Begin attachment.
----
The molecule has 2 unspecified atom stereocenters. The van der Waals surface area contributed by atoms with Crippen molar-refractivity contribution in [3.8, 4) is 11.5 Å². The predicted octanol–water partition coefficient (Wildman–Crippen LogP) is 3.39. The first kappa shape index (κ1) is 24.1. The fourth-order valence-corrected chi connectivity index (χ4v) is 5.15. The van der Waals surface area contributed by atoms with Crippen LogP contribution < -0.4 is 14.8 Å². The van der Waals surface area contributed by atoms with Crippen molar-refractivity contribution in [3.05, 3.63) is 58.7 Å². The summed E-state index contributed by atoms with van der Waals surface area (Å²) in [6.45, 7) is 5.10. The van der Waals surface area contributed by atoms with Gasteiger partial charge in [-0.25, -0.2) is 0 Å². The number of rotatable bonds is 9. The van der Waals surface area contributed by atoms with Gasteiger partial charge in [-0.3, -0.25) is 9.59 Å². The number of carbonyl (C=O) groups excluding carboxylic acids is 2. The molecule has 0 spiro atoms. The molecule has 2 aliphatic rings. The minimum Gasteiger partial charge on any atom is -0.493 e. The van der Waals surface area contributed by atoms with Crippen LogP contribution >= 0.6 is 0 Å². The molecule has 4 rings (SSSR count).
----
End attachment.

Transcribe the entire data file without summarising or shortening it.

The molecule has 2 unspecified atom stereocenters. The van der Waals surface area contributed by atoms with Crippen molar-refractivity contribution in [3.8, 4) is 11.5 Å². The predicted octanol–water partition coefficient (Wildman–Crippen LogP) is 3.39. The first kappa shape index (κ1) is 24.1. The fourth-order valence-corrected chi connectivity index (χ4v) is 5.15. The van der Waals surface area contributed by atoms with Crippen LogP contribution < -0.4 is 14.8 Å². The van der Waals surface area contributed by atoms with Crippen molar-refractivity contribution in [3.05, 3.63) is 58.7 Å². The summed E-state index contributed by atoms with van der Waals surface area (Å²) in [6.45, 7) is 5.10. The van der Waals surface area contributed by atoms with Gasteiger partial charge in [-0.25, -0.2) is 0 Å². The number of rotatable bonds is 9. The van der Waals surface area contributed by atoms with Gasteiger partial charge in [-0.3, -0.25) is 9.59 Å². The number of carbonyl (C=O) groups excluding carboxylic acids is 2. The molecule has 0 spiro atoms. The molecule has 2 aliphatic rings. The minimum Gasteiger partial charge on any atom is -0.493 e. The van der Waals surface area contributed by atoms with Crippen LogP contribution >= 0.6 is 0 Å². The molecule has 4 rings (SSSR count).